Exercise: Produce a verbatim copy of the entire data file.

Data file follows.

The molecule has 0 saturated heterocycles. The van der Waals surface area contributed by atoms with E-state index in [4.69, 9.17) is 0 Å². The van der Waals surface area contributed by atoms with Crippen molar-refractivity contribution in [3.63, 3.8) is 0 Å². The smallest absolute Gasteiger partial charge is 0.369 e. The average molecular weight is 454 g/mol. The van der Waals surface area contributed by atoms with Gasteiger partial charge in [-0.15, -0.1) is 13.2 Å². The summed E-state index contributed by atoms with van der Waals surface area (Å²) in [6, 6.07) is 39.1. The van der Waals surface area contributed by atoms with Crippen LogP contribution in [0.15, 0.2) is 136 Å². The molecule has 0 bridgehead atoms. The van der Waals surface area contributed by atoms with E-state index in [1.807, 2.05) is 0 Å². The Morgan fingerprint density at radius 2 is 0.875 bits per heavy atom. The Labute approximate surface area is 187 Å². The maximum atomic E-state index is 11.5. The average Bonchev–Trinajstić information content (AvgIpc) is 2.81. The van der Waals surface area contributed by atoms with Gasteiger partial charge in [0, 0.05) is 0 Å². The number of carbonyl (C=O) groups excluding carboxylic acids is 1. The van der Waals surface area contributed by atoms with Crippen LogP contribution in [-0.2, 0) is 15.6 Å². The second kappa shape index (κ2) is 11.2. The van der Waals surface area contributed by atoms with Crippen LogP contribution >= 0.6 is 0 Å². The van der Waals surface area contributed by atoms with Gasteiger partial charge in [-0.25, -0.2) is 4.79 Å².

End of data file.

The molecule has 0 saturated heterocycles. The van der Waals surface area contributed by atoms with E-state index in [4.69, 9.17) is 0 Å². The van der Waals surface area contributed by atoms with Crippen molar-refractivity contribution in [3.63, 3.8) is 0 Å². The smallest absolute Gasteiger partial charge is 0.369 e. The average molecular weight is 454 g/mol. The van der Waals surface area contributed by atoms with Gasteiger partial charge in [-0.15, -0.1) is 13.2 Å². The summed E-state index contributed by atoms with van der Waals surface area (Å²) in [6, 6.07) is 39.1. The van der Waals surface area contributed by atoms with Crippen LogP contribution in [0.15, 0.2) is 136 Å². The molecule has 0 bridgehead atoms. The van der Waals surface area contributed by atoms with E-state index in [1.807, 2.05) is 0 Å². The Morgan fingerprint density at radius 2 is 0.875 bits per heavy atom. The Labute approximate surface area is 187 Å². The maximum atomic E-state index is 11.5. The average Bonchev–Trinajstić information content (AvgIpc) is 2.81. The van der Waals surface area contributed by atoms with Gasteiger partial charge in [0, 0.05) is 0 Å². The number of carbonyl (C=O) groups excluding carboxylic acids is 1. The van der Waals surface area contributed by atoms with Crippen LogP contribution in [-0.2, 0) is 15.6 Å². The second kappa shape index (κ2) is 11.2. The van der Waals surface area contributed by atoms with Crippen LogP contribution >= 0.6 is 0 Å². The van der Waals surface area contributed by atoms with Gasteiger partial charge in [-0.25, -0.2) is 4.79 Å².